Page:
Janet believes in the transformational power of storytelling and has built her career around harnessing this power -- for herself, for communities, for companies. Everyone has a story to tell. What's yours?

RECENT PROJECT SAMPLE: Media Strategist @ Norfolk Chamber Music Festival | Write On! Workshop Creator/Teacher @ Mental Health Connecticut and idontmind | Consulting Editor @ 55+ Life magazine | Senior Editor @ Different Leaf magazine | Founder/Editor @ All Souls Witchy Women Podcast and Blog | Memoir "Finding Our Way: A Mother and Son's Journey Through Schizophrenia."

Here is a sampling of Janet's recent published work.

Early nomads or occupants of the Adirondacks?

Examining the ancestral home and range of Indigenous people For many, the story of the settling of the Adirondacks goes something like this: The area was a vast, uninhabited wilderness until white settlers came to start mining, lumbering and, later, vacationing. Yes, a few Native Americans traveled through the Adirondacks in pre-colonial times, but they never actually lived there. The problem is the story is not true.

Life After Death

Coping with the loss of a partner June 2, 2019, was a typical Sunday for Donna and Clark Perkett of Queensbury. “We had such a great day,” says Donna. “We were so busy. Clark was over helping the neighbor who had a bad heart. His mom lives across the street and he was helping plant her flowers. Then we had a really nice family dinner, the nicest steak and mushrooms and potatoes.” It was a day that seemed to be a beginning — of warm weather, days by the pool, family barbecues. Instead, it was t

Meet John Tuite, the voice of UConn sports

John Tuite started doing University of Connecticut basketball game play-by-play calls when he was a kid in Storrs. He recorded the UConn band performing the national anthem on his new tape recorder — “to make it more realistic” — and then started calling mock games as he tossed a basketball into a baby carriage. Today, Tuite has spent decades recreating that childhood fantasy as the play-by-play announcer for the UConn men’s soccer team on the university’s radio station, WHUS, since 1982. He’s

What’s Great About Aging?

A look at the upside of getting older Let’s just get the body thing out of the way. Yes, exercise and healthy eating habits can help make your aging body last longer and stay in better working condition. But the reality is that at some point our bodies start to break down as we get older. My point is that this inevitable part of aging is NOT what’s great about getting older. You can come up with all the mental games and positive affirmations you want about this change, but it won’t prevent the

New discoveries are changing what we know of the first people and their world

Catherine Labadia, an archaeologist at the State Historic Preservation Office, was on vacation when the first text came in from fellow archaeologist David Leslie. The picture on her phone was of a channel flake, a stone remnant associated with the creation of spear points used by Paleoindians, the first humans known to enter the region more than 10,000 years ago. “I responded, ‘Is this what I think it is?’ ” “It most definitely is,” texted back Leslie, who was on site at the Avon excavation with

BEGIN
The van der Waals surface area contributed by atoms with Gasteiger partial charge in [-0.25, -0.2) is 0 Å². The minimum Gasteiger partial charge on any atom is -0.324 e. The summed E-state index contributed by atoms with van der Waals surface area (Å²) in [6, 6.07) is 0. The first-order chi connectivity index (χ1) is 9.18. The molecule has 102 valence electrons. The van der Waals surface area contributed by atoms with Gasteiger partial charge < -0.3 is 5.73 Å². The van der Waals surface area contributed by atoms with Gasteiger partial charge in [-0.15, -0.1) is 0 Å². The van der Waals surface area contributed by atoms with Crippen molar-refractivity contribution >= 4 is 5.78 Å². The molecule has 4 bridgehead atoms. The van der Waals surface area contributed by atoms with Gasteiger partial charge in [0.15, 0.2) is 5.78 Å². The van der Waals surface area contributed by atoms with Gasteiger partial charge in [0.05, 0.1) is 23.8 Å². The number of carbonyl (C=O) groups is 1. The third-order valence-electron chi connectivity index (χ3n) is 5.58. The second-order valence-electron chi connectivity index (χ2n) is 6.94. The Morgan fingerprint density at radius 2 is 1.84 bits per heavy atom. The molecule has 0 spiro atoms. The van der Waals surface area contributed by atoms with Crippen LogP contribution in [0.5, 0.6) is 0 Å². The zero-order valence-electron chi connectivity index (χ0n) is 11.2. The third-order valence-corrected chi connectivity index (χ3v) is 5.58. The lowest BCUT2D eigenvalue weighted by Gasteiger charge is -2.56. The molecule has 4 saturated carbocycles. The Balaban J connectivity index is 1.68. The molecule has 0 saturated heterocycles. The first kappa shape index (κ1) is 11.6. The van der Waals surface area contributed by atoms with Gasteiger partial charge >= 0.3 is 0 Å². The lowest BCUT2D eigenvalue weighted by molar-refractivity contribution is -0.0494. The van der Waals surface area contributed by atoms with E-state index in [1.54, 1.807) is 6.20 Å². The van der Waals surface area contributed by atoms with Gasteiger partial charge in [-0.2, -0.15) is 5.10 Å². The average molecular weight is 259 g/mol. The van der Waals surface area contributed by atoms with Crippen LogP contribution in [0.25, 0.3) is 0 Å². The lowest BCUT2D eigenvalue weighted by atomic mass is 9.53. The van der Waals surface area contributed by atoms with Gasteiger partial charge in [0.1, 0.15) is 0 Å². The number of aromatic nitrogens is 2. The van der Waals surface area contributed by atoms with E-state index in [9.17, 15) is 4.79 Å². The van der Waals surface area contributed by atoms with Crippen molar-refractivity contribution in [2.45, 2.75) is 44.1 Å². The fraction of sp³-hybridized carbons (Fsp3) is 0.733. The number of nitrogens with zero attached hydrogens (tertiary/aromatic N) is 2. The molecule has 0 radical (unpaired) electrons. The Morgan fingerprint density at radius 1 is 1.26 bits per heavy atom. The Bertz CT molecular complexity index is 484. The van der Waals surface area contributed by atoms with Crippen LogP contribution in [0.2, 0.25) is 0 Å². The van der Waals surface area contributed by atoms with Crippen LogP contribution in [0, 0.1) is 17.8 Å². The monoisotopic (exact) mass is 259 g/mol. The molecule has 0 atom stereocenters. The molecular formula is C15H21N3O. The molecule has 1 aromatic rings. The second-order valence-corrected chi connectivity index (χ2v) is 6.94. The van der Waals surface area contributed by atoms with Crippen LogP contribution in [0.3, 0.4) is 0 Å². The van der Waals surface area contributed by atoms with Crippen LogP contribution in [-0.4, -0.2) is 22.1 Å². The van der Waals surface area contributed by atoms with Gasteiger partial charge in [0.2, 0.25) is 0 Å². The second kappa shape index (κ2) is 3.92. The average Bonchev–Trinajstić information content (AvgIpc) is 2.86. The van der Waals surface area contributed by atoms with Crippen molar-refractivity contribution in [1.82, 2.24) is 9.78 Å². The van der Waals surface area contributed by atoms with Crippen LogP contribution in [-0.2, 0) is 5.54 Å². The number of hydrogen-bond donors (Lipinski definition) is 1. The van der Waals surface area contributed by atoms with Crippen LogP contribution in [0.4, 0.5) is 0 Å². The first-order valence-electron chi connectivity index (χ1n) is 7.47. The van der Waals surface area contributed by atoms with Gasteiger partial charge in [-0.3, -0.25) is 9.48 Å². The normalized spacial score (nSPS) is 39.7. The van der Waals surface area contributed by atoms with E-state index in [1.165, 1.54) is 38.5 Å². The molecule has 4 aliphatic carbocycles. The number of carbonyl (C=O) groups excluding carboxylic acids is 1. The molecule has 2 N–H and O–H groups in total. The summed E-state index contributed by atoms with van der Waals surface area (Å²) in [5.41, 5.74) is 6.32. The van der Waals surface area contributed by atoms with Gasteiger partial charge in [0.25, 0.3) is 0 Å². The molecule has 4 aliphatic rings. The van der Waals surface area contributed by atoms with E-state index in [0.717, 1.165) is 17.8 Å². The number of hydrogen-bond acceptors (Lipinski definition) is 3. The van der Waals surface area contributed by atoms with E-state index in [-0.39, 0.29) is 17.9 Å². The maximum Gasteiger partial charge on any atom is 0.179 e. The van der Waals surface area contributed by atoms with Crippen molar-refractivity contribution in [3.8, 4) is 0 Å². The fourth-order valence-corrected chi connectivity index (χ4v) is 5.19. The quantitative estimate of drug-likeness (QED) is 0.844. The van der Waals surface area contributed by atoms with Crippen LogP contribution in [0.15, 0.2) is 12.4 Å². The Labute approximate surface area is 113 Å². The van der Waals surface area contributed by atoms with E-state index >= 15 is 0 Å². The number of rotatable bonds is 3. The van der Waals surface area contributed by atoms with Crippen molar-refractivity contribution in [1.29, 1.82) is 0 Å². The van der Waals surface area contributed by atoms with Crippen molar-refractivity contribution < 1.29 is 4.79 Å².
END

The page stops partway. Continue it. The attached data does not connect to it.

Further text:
Will cannabis drive business in the Adirondacks?

While towns consider whether to opt out, some say the park is perfect for marijuana tourism Cannabis advocates may have done a happy dance March 31 when New York State became the 16th state to legalize adult recreational cannabis use, but so far Adirondack Park town officials are taking a wait-and-see approach. The governor’s office is projecting that the adult-use cannabis market could reach $4 billion statewide upon maturity and generate up to $350 million annually in tax revenue. The Mariju

Connecticut is the witch hazel capital of the world—and it’s harvest time

It’s likely that if you use just about any skin care item, you’re using something that had its beginnings in a Connecticut forest. That’s because nearly all of the world’s witch hazel comes from American Distilling in East Hampton, which in turn gets most of its witch hazel from Connecticut’s state forests. “If you look at the ingredients label and if it says witch hazel, chances are it came from here,” says Bryan Jackowitz, vice president of American Distilling and president of Dickinson’s Bran

Looking back over pandemic summer, some Adirondacks businesses saw 'best year ever'

Not all of the economic news is as grim as the virus Even as COVID-19 has ravaged the American economy, the pandemic has proven an economic boon for some in the Adirondack Park. Yes, many restaurants, some hotels and motels, and most arts and entertainment venues continue to struggle. But for others who could more easily pivot to different operating models or who make their living outdoors, nature seekers have delivered cash and consolation. In some ways the Adirondack Park was perfectly posi

A Summer to Survive

Predicting the 2020 Adirondack Park tourism season’s crucial cash infusion is like trying to read a crystal ball. It’s a murky crystal ball, at that. The variables include the success of a state-mandated, four-phase reopening of the economy. If that goes well, there’s still the question of whether visitors will actually travel and stay in the park. The numbers in the tourism hub of Essex County—home to Lake Placid—show why many are worried. Based on occupancy taxcollections, 70% of business in
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